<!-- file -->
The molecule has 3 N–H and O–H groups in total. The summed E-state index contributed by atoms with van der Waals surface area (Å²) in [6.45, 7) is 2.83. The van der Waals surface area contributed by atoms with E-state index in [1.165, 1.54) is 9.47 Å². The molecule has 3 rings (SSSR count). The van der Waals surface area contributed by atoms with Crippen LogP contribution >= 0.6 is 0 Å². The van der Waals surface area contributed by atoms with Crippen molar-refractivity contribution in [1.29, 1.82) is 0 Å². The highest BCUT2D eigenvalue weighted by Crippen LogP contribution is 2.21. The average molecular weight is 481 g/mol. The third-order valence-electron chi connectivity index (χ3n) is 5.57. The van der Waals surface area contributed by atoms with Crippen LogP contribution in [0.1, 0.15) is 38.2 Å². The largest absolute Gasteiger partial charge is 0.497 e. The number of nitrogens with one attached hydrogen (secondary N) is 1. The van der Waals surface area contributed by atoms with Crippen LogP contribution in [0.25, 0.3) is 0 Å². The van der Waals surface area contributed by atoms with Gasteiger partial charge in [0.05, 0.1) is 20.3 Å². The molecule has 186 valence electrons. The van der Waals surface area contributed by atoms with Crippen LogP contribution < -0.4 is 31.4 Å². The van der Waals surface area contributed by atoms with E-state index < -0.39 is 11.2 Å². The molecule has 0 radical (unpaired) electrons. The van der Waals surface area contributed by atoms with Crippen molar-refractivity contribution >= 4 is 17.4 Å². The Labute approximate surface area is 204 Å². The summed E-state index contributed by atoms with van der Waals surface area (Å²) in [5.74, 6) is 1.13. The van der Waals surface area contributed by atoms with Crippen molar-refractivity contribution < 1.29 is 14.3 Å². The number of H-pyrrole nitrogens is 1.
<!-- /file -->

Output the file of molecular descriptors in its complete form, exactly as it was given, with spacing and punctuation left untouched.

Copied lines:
The molecule has 3 N–H and O–H groups in total. The summed E-state index contributed by atoms with van der Waals surface area (Å²) in [6.45, 7) is 2.83. The van der Waals surface area contributed by atoms with E-state index in [1.165, 1.54) is 9.47 Å². The molecule has 3 rings (SSSR count). The van der Waals surface area contributed by atoms with Crippen LogP contribution >= 0.6 is 0 Å². The van der Waals surface area contributed by atoms with Crippen molar-refractivity contribution in [1.29, 1.82) is 0 Å². The highest BCUT2D eigenvalue weighted by Crippen LogP contribution is 2.21. The average molecular weight is 481 g/mol. The third-order valence-electron chi connectivity index (χ3n) is 5.57. The van der Waals surface area contributed by atoms with Crippen LogP contribution in [0.1, 0.15) is 38.2 Å². The largest absolute Gasteiger partial charge is 0.497 e. The number of nitrogens with one attached hydrogen (secondary N) is 1. The van der Waals surface area contributed by atoms with Crippen LogP contribution in [0.25, 0.3) is 0 Å². The van der Waals surface area contributed by atoms with Gasteiger partial charge in [0.05, 0.1) is 20.3 Å². The molecule has 186 valence electrons. The van der Waals surface area contributed by atoms with Crippen LogP contribution < -0.4 is 31.4 Å². The van der Waals surface area contributed by atoms with E-state index < -0.39 is 11.2 Å². The molecule has 0 radical (unpaired) electrons. The van der Waals surface area contributed by atoms with Crippen molar-refractivity contribution >= 4 is 17.4 Å². The Labute approximate surface area is 204 Å². The summed E-state index contributed by atoms with van der Waals surface area (Å²) in [5.74, 6) is 1.13. The van der Waals surface area contributed by atoms with Crippen molar-refractivity contribution < 1.29 is 14.3 Å². The number of H-pyrrole nitrogens is 1.